Celebrate while still you can.
Reg Henry, Pittsburgh Post-Gazette:
… as a journalist — likely definition: “A writer who is accused of bias by people who are themselves hopelessly biased” — I feel compelled to say something on behalf of those of us patriotic folks who support the troops but do not support the war in Iraq. As polls suggest, there are many of us now in these disunited United States.
The idea that a patriotic American can simultaneously support the troops and oppose the war drives people on the right nuts. “How does that work?” they ask incredulously.
I will tell them in a minute, but first let me say that the simple pleasure of being irritating is surely reason and incentive enough for waverers on this point to adopt the sane position of pro-troops, anti-war.
There is an important distinction to be observed here, and unfortunately Americans are notoriously hopeless at making distinctions. …
… the troops are good people (I know, I was a soldier once myself) but the war in Iraq is bad. Worse, it is stupid, serving as an incubator of terrorism undertaken in the name of defeating terrorism. …
… Yes, we support the troops — when can their glory fade? — but we also know that someone has blundered, in fact a whole party of someones. Happy Independence Day anyway. Our unburned flags will be flying.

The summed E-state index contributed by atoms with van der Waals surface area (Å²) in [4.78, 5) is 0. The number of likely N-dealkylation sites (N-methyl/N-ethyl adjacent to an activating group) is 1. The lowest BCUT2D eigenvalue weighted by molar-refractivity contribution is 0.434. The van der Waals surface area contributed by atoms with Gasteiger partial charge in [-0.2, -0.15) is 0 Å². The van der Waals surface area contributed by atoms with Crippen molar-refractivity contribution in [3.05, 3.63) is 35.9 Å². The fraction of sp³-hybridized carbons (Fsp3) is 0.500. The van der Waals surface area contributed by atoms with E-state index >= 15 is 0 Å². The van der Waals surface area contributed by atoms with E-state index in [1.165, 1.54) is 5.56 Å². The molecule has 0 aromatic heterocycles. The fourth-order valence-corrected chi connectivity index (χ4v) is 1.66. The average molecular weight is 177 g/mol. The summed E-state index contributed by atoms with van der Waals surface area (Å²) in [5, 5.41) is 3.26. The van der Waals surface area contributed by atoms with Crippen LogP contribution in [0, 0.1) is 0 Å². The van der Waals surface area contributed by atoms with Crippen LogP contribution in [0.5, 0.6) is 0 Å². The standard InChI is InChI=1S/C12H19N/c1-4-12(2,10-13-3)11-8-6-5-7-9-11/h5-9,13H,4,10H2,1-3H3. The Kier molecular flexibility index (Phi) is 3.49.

In celebration of the Fourth of July there will be many speeches about the young people who “died for their country.” But those who gave their lives did not, as they were led to believe, die for their country; they died for their government. The distinction between country and government is at the heart of the Declaration of Independence, which will be referred to again and again on July 4, but without attention to its meaning.
The Declaration of Independence is the fundamental document of democracy. It says governments are artificial creations, established by the people, “deriving their just powers from the consent of the governed,” and charged by the people to ensure the equal right of all to “life, liberty, and the pursuit of happiness.” Furthermore, as the Declaration says, “whenever any form of government becomes destructive of these ends, it is the right of the people to alter or abolish it.” It is the country that is primary–the people, the ideals of the sanctity of human life and the promotion of liberty.
When a government recklessly expends the lives of its young for crass motives of profit and power, while claiming that its motives are pure and moral, (“Operation Just Cause” was the invasion of Panama and “Operation Iraqi Freedom” in the present instance), it is violating its promise to the country. War is almost always a breaking of that promise. It does not enable the pursuit of happiness but brings despair and grief.
Mark Twain, having been called a “traitor” for criticizing the U.S. invasion of the Philippines, derided what he called “monarchical patriotism.” He said: “The gospel of the monarchical patriotism is: ‘The King can do no wrong.’ We have adopted it with all its servility, with an unimportant change in the wording: ‘Our country, right or wrong!’ We have thrown away the most valuable asset we had — the individual’s right to oppose both flag and country when he believed them to be in the wrong. We have thrown it away; and with it, all that was really respectable about that grotesque and laughable word, Patriotism.”